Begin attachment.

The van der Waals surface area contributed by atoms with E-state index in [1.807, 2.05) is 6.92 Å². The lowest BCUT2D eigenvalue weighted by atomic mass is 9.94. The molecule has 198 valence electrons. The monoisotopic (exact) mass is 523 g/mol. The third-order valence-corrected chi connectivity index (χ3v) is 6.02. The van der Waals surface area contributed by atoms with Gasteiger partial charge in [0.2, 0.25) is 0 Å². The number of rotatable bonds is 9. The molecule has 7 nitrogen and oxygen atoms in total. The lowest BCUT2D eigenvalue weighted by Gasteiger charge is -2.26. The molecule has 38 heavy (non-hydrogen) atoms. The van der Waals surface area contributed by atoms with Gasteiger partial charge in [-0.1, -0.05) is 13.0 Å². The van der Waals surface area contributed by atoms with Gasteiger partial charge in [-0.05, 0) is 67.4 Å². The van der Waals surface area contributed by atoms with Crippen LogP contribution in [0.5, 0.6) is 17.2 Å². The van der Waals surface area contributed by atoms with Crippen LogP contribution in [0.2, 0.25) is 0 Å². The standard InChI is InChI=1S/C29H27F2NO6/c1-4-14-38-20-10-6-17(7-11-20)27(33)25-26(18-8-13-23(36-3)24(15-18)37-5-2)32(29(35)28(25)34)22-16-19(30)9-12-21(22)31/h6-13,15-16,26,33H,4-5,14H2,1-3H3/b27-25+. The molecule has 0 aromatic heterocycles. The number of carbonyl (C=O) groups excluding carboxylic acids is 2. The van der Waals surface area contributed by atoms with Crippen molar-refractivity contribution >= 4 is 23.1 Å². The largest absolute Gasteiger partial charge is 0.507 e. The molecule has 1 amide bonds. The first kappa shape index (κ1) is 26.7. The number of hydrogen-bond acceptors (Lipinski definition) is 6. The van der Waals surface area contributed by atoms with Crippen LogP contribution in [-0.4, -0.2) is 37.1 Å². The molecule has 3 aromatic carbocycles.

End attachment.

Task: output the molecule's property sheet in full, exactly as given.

The van der Waals surface area contributed by atoms with E-state index in [1.807, 2.05) is 6.92 Å². The lowest BCUT2D eigenvalue weighted by atomic mass is 9.94. The molecule has 198 valence electrons. The monoisotopic (exact) mass is 523 g/mol. The third-order valence-corrected chi connectivity index (χ3v) is 6.02. The van der Waals surface area contributed by atoms with Gasteiger partial charge in [0.2, 0.25) is 0 Å². The number of rotatable bonds is 9. The molecule has 7 nitrogen and oxygen atoms in total. The lowest BCUT2D eigenvalue weighted by Gasteiger charge is -2.26. The molecule has 38 heavy (non-hydrogen) atoms. The van der Waals surface area contributed by atoms with Gasteiger partial charge in [-0.1, -0.05) is 13.0 Å². The van der Waals surface area contributed by atoms with Gasteiger partial charge in [-0.05, 0) is 67.4 Å². The van der Waals surface area contributed by atoms with Crippen LogP contribution in [0.5, 0.6) is 17.2 Å². The van der Waals surface area contributed by atoms with Crippen LogP contribution in [0.2, 0.25) is 0 Å². The standard InChI is InChI=1S/C29H27F2NO6/c1-4-14-38-20-10-6-17(7-11-20)27(33)25-26(18-8-13-23(36-3)24(15-18)37-5-2)32(29(35)28(25)34)22-16-19(30)9-12-21(22)31/h6-13,15-16,26,33H,4-5,14H2,1-3H3/b27-25+. The molecule has 0 aromatic heterocycles. The number of carbonyl (C=O) groups excluding carboxylic acids is 2. The van der Waals surface area contributed by atoms with Crippen molar-refractivity contribution >= 4 is 23.1 Å². The largest absolute Gasteiger partial charge is 0.507 e. The molecule has 1 amide bonds. The first kappa shape index (κ1) is 26.7. The number of hydrogen-bond acceptors (Lipinski definition) is 6. The van der Waals surface area contributed by atoms with Crippen LogP contribution in [-0.4, -0.2) is 37.1 Å². The molecule has 3 aromatic carbocycles.